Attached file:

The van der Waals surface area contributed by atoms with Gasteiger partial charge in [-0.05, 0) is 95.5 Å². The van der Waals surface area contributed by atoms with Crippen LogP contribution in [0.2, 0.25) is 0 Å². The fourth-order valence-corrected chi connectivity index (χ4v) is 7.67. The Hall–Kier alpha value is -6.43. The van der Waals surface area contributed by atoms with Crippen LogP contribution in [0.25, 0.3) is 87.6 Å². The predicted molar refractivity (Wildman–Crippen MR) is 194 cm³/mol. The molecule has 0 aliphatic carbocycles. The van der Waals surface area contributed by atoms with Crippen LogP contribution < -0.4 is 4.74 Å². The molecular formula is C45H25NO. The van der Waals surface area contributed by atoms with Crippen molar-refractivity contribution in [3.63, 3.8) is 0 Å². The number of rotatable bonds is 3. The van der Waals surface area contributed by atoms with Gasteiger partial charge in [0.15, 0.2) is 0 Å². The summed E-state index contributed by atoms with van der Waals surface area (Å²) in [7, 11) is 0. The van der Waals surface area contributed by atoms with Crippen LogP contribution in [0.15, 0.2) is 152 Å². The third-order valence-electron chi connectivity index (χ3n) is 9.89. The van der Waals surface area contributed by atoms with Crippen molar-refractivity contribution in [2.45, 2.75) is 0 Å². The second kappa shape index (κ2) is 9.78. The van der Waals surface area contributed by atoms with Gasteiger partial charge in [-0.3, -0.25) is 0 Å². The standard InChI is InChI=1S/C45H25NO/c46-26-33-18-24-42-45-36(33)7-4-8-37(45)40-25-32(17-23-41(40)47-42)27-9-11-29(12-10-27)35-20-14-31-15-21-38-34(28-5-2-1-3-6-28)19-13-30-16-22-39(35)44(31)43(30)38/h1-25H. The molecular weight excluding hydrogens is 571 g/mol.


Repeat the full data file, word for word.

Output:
The van der Waals surface area contributed by atoms with Gasteiger partial charge in [-0.05, 0) is 95.5 Å². The van der Waals surface area contributed by atoms with Crippen LogP contribution in [0.2, 0.25) is 0 Å². The fourth-order valence-corrected chi connectivity index (χ4v) is 7.67. The Hall–Kier alpha value is -6.43. The van der Waals surface area contributed by atoms with Crippen LogP contribution in [0.25, 0.3) is 87.6 Å². The predicted molar refractivity (Wildman–Crippen MR) is 194 cm³/mol. The molecule has 0 aliphatic carbocycles. The van der Waals surface area contributed by atoms with Crippen LogP contribution < -0.4 is 4.74 Å². The molecular formula is C45H25NO. The van der Waals surface area contributed by atoms with Crippen molar-refractivity contribution in [3.63, 3.8) is 0 Å². The number of rotatable bonds is 3. The van der Waals surface area contributed by atoms with Gasteiger partial charge in [0.15, 0.2) is 0 Å². The summed E-state index contributed by atoms with van der Waals surface area (Å²) in [7, 11) is 0. The van der Waals surface area contributed by atoms with Crippen LogP contribution in [0.15, 0.2) is 152 Å². The third-order valence-electron chi connectivity index (χ3n) is 9.89. The van der Waals surface area contributed by atoms with Crippen molar-refractivity contribution in [2.45, 2.75) is 0 Å². The second kappa shape index (κ2) is 9.78. The van der Waals surface area contributed by atoms with Gasteiger partial charge in [-0.3, -0.25) is 0 Å². The standard InChI is InChI=1S/C45H25NO/c46-26-33-18-24-42-45-36(33)7-4-8-37(45)40-25-32(17-23-41(40)47-42)27-9-11-29(12-10-27)35-20-14-31-15-21-38-34(28-5-2-1-3-6-28)19-13-30-16-22-39(35)44(31)43(30)38/h1-25H. The molecular weight excluding hydrogens is 571 g/mol.